SPIEGEL Interview with Pervez Musharraf: 'Pakistan is Always Seen as the Rogue'

Pakistan trained militant underground groups to fight against India in Kashmir, former Pakistani President Pervez Musharraf admitted in an interview with SPIEGEL. In addition, the 67-year-old explains why he wants to leave his exile in London and return to his country.

Pervez Musharraf: "We poisoned Pakistani civil society for 10 years." Zoom
REUTERS

Pervez Musharraf: "We poisoned Pakistani civil society for 10 years."

SPIEGEL: Pakistanis have been left bewildered by the incompetence of the government led by President Asif Ali Zardari in dealing with the consequences of the disastrous floods. Do you expect another military coup soon?

Musharraf: Whenever the country is in turmoil, everybody looks to the army. But I would suggest that the times of military coups in Pakistan are over. The latest political developments have shown that the Supreme Court has set a bar on itself not to validate a military takeover.

SPIEGEL: How would you judge the performance of your successor, Zardari, and Prime Minister Yousuf Raza Gilani?

Musharraf: I do not want to comment on the present government, but everybody can see what they are doing. Pakistan is experiencing a deep economic decline -- in other areas, as well. Law and order are in jeopardy, extremism is on the rise and there is political turmoil. The non-performance of an elected government is the issue.

SPIEGEL: How do you view the role of General Ashfaq Parvez Kayani, the man considered to be pulling the strings in Pakistan?

Musharraf: I made him chief of the army, because I thought that he was the best man for the job.

SPIEGEL: When Pakistan's rulers lose power, they traditionally get imprisoned or murdered by their rivals. Why are you founding a party to, once again, get involved in politics instead of enjoying retirement in London, which is at least a safe place?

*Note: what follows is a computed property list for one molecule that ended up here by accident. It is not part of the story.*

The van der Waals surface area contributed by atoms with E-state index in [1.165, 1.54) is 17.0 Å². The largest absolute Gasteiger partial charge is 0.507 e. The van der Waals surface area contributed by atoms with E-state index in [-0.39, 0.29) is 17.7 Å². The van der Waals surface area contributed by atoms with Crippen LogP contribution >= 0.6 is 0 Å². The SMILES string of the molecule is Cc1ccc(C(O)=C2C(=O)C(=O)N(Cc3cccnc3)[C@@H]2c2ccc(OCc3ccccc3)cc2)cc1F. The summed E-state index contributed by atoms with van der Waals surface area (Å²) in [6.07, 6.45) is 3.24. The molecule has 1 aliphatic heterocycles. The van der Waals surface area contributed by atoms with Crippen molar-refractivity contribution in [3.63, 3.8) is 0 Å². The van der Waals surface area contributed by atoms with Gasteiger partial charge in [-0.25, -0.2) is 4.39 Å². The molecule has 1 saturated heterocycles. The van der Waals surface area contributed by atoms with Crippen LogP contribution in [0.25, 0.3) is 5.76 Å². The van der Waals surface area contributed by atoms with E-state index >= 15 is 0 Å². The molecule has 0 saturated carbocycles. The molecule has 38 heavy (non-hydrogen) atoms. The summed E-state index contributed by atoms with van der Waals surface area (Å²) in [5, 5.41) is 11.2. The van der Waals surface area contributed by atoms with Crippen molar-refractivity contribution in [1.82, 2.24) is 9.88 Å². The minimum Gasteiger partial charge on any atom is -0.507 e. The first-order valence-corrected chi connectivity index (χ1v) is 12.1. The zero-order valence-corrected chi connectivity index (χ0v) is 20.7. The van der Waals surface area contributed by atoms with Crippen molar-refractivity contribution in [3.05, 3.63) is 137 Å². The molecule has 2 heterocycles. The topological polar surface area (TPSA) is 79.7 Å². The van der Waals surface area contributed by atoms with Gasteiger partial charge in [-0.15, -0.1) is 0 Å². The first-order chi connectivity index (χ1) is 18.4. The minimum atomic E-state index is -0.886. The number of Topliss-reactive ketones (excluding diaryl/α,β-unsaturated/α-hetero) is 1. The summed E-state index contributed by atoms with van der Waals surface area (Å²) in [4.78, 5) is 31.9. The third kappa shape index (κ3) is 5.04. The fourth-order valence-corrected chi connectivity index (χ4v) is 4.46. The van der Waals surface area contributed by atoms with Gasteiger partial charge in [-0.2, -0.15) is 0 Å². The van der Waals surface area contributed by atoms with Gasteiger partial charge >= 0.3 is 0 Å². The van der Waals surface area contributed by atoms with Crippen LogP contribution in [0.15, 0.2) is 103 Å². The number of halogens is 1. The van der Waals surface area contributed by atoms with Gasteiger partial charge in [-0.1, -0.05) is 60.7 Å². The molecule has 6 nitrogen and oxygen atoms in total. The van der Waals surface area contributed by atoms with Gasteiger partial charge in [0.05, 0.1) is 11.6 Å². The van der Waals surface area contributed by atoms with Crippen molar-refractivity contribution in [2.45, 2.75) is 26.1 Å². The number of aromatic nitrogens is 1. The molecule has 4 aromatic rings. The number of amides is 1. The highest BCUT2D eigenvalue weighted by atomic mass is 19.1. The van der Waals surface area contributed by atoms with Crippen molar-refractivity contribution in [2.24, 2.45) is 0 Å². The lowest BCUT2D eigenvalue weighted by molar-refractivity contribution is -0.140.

Musharraf: No risk, no gain. We unfortunately have a culture of vendetta and vindictiveness in Pakistan. But there is no case of corruption or fraud or anything against me at the moment. My political opponents, especially Nawaz Sharif, would love to create a case against me -- that I am corrupt or have committed fraud or some such. They do their best to achieve that, but they haven't succeeded. Even if they did, I would reply in court. Risks need to be taken.

SPIEGEL: Why do you believe that Pakistanis are keenly awaiting your political comeback?

Musharraf: I am not living a hermit's life, I meet people here and in Dubai and receive accurate feedback. I launched my Facebook page eight months ago and today I have more than 315,000 fans. And hundreds of Pakistanis called into a TV show in which I collected money for the flood victims. They donated $3.5 million. Do you think they are doing this because they hate me?

SPIEGEL: Is there anything that you regret -- for example, your secret Kargil Operation, which led to an armed conflict with India in 1999, your arbitrary changes to Pakistan's constitution, your dismissal of the country's highest judge, the lack of concern for Benazir Bhutto's life after her return or your oft-criticized mild treatment of religious militants?

Musharraf: The West blames Pakistan for everything. Nobody asks the Indian prime minister, Why did you arm your country with a nuclear weapon? Why are you killing innocent civilians in Kashmir? Nobody was bothered that Pakistan got split in 1971 because of India's military backing for Bangladesh (which declared independence from Pakistan that year). The United States and Germany gave statements, but they didn't mean anything. Everybody is interested in strategic deals with India, but Pakistan is always seen as the rogue.

SPIEGEL: Why did you form militant underground groups to fight India in Kashmir?

Musharraf: They were indeed formed. The government turned a blind eye because they wanted India to discuss Kashmir.

SPIEGEL: It was the Pakistani security forces that trained them.

Musharraf: The West was ignoring the resolution of the Kashmir issue, which is the core issue of Pakistan. We expected the West -- especially the United States and important countries like Germany -- to resolve the Kashmir issue. Has Germany done that?

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About Pervez Musharraf
Pervez Musharraf, 67, stepped down as president of Pakistan in 2008 following months of protests. He had taken power after a military putsch in 1999. Since his resignation, Musharraf has spent most of his time in London. In the event of his return to Pakistan, Musharraf is threatened with numerous court cases connected to the massive manipulations he resorted to in order to stay in power for so long.


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